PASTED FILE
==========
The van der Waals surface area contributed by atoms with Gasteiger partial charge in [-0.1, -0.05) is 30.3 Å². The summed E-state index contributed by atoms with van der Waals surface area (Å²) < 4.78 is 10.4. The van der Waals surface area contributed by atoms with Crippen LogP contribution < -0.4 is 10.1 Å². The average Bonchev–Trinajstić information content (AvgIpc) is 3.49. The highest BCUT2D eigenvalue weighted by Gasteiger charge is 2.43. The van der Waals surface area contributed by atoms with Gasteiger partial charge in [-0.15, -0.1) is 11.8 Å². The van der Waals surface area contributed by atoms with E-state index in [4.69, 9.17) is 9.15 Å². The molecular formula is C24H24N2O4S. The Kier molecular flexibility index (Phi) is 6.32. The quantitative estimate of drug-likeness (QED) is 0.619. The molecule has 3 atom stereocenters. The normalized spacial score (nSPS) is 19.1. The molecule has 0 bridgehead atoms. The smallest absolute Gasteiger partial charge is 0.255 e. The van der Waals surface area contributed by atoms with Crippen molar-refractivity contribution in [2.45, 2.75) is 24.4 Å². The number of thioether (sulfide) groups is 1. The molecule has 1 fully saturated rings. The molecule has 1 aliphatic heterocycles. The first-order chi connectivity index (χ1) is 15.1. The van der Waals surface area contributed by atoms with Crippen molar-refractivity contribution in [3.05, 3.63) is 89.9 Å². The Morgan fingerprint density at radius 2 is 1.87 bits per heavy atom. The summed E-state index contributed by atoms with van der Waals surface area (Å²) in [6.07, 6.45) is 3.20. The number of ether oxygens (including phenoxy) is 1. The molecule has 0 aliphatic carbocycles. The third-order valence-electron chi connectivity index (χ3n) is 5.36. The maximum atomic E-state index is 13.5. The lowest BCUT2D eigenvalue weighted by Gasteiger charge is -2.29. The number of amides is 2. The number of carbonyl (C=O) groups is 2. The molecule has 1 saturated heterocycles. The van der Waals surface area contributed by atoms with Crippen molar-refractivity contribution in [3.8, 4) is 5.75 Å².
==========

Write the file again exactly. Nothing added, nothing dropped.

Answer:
The van der Waals surface area contributed by atoms with Gasteiger partial charge in [-0.1, -0.05) is 30.3 Å². The summed E-state index contributed by atoms with van der Waals surface area (Å²) < 4.78 is 10.4. The van der Waals surface area contributed by atoms with Crippen LogP contribution < -0.4 is 10.1 Å². The average Bonchev–Trinajstić information content (AvgIpc) is 3.49. The highest BCUT2D eigenvalue weighted by Gasteiger charge is 2.43. The van der Waals surface area contributed by atoms with Gasteiger partial charge in [-0.15, -0.1) is 11.8 Å². The van der Waals surface area contributed by atoms with E-state index in [4.69, 9.17) is 9.15 Å². The molecular formula is C24H24N2O4S. The Kier molecular flexibility index (Phi) is 6.32. The quantitative estimate of drug-likeness (QED) is 0.619. The molecule has 3 atom stereocenters. The normalized spacial score (nSPS) is 19.1. The molecule has 0 bridgehead atoms. The smallest absolute Gasteiger partial charge is 0.255 e. The van der Waals surface area contributed by atoms with Crippen molar-refractivity contribution in [2.45, 2.75) is 24.4 Å². The number of thioether (sulfide) groups is 1. The molecule has 1 fully saturated rings. The molecule has 1 aliphatic heterocycles. The first-order chi connectivity index (χ1) is 15.1. The van der Waals surface area contributed by atoms with Crippen molar-refractivity contribution in [3.05, 3.63) is 89.9 Å². The Morgan fingerprint density at radius 2 is 1.87 bits per heavy atom. The summed E-state index contributed by atoms with van der Waals surface area (Å²) in [6.07, 6.45) is 3.20. The number of ether oxygens (including phenoxy) is 1. The molecule has 0 aliphatic carbocycles. The third-order valence-electron chi connectivity index (χ3n) is 5.36. The maximum atomic E-state index is 13.5. The lowest BCUT2D eigenvalue weighted by Gasteiger charge is -2.29. The number of amides is 2. The number of carbonyl (C=O) groups is 2. The molecule has 1 saturated heterocycles. The van der Waals surface area contributed by atoms with Crippen molar-refractivity contribution in [3.8, 4) is 5.75 Å².